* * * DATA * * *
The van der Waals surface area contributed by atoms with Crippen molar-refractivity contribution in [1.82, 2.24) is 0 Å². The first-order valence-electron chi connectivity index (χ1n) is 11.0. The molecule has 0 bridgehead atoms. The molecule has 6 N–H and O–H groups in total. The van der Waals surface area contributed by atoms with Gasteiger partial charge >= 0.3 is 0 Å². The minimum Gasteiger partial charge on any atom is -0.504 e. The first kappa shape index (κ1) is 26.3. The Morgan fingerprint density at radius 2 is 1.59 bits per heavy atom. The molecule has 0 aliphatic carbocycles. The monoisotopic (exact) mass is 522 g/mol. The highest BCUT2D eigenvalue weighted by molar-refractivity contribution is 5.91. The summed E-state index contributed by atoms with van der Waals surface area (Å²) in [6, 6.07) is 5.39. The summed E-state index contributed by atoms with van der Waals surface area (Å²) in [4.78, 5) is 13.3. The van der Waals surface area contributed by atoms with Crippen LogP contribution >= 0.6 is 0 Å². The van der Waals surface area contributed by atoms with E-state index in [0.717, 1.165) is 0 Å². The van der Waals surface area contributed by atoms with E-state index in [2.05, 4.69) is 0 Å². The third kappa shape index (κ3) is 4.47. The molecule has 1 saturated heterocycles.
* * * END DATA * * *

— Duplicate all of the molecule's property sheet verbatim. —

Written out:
The van der Waals surface area contributed by atoms with Crippen molar-refractivity contribution in [1.82, 2.24) is 0 Å². The first-order valence-electron chi connectivity index (χ1n) is 11.0. The molecule has 0 bridgehead atoms. The molecule has 6 N–H and O–H groups in total. The van der Waals surface area contributed by atoms with Gasteiger partial charge >= 0.3 is 0 Å². The minimum Gasteiger partial charge on any atom is -0.504 e. The first kappa shape index (κ1) is 26.3. The Morgan fingerprint density at radius 2 is 1.59 bits per heavy atom. The molecule has 0 aliphatic carbocycles. The monoisotopic (exact) mass is 522 g/mol. The highest BCUT2D eigenvalue weighted by molar-refractivity contribution is 5.91. The summed E-state index contributed by atoms with van der Waals surface area (Å²) in [6, 6.07) is 5.39. The summed E-state index contributed by atoms with van der Waals surface area (Å²) in [4.78, 5) is 13.3. The van der Waals surface area contributed by atoms with Crippen LogP contribution >= 0.6 is 0 Å². The van der Waals surface area contributed by atoms with E-state index in [0.717, 1.165) is 0 Å². The van der Waals surface area contributed by atoms with E-state index in [2.05, 4.69) is 0 Å². The third kappa shape index (κ3) is 4.47. The molecule has 1 saturated heterocycles.